For decades lawmakers have thrown money at this problem, so that America now spends more per pupil than most other developed nations. Yet American students still perform worse on standard tests than English, Germans, or Singaporeans. Somehow, despite this embarrassment, the country resists taking a step that would improve results: restoring traditional curricula that impart useful knowledge.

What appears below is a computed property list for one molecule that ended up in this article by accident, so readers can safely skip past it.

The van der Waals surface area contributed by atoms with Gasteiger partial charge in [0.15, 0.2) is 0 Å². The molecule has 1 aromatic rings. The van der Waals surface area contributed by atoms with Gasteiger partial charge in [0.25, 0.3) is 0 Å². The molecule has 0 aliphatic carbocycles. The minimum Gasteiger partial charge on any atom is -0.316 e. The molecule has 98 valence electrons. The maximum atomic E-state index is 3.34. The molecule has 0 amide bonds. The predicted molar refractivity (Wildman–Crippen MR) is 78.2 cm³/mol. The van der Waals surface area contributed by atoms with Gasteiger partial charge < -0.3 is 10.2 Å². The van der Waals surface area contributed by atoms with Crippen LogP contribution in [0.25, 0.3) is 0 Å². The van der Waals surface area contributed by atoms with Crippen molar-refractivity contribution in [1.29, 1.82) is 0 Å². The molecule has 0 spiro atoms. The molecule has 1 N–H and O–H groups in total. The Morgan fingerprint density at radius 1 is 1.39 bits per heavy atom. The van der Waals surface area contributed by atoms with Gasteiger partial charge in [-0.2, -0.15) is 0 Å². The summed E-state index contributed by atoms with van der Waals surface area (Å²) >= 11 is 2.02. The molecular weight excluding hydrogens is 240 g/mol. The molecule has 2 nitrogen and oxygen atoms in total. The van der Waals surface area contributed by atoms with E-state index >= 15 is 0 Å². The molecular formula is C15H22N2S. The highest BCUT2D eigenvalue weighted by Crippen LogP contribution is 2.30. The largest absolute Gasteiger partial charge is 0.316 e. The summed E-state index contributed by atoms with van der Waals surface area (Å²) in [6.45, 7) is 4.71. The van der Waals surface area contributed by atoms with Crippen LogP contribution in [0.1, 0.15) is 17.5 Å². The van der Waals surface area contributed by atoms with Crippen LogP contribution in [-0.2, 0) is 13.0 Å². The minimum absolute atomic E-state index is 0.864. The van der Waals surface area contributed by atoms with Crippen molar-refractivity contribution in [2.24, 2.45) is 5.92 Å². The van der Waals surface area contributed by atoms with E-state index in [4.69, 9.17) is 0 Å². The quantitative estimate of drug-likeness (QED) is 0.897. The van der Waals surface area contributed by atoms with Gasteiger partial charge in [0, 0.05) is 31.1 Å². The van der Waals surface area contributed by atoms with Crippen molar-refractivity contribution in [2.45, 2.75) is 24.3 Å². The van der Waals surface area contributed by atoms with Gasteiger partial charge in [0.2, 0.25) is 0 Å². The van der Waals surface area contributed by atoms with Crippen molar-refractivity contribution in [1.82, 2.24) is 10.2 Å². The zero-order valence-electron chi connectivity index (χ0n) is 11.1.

What makes America so resistant? The answer is not political correctness, vacuous as some politically correct curricula may be. The problem is an older one: America's love affair with progressive education. Progressive education, by which I mean forsaking content for utility and a child-centered focus on creativity, also has a strong tradition in Britain. A. S. Neill, the famous progressive educator, founded Summerhill, the progressive school, in Suffolk, England, not Suffolk County, New York. But the progressive movement has not touched most British schools to anything like the degree it has penetrated in America. As Diane Ravitch, the academic and former assistant secretary of education, points out in Left Back: A Century of Failed School Reforms, a history of progressive education, America is now a nation of Summerhills. Most American teachers and principals frown on traditional schooling. Rote learning is out, as are American and European history and demanding math. Instead educators impart things they find fun or politically appealing. The attitude has become so ingrained that anyone challenging it risks being labeled elitist, even un-American. The New World, the message is, has never liked or needed Old World -- style learning.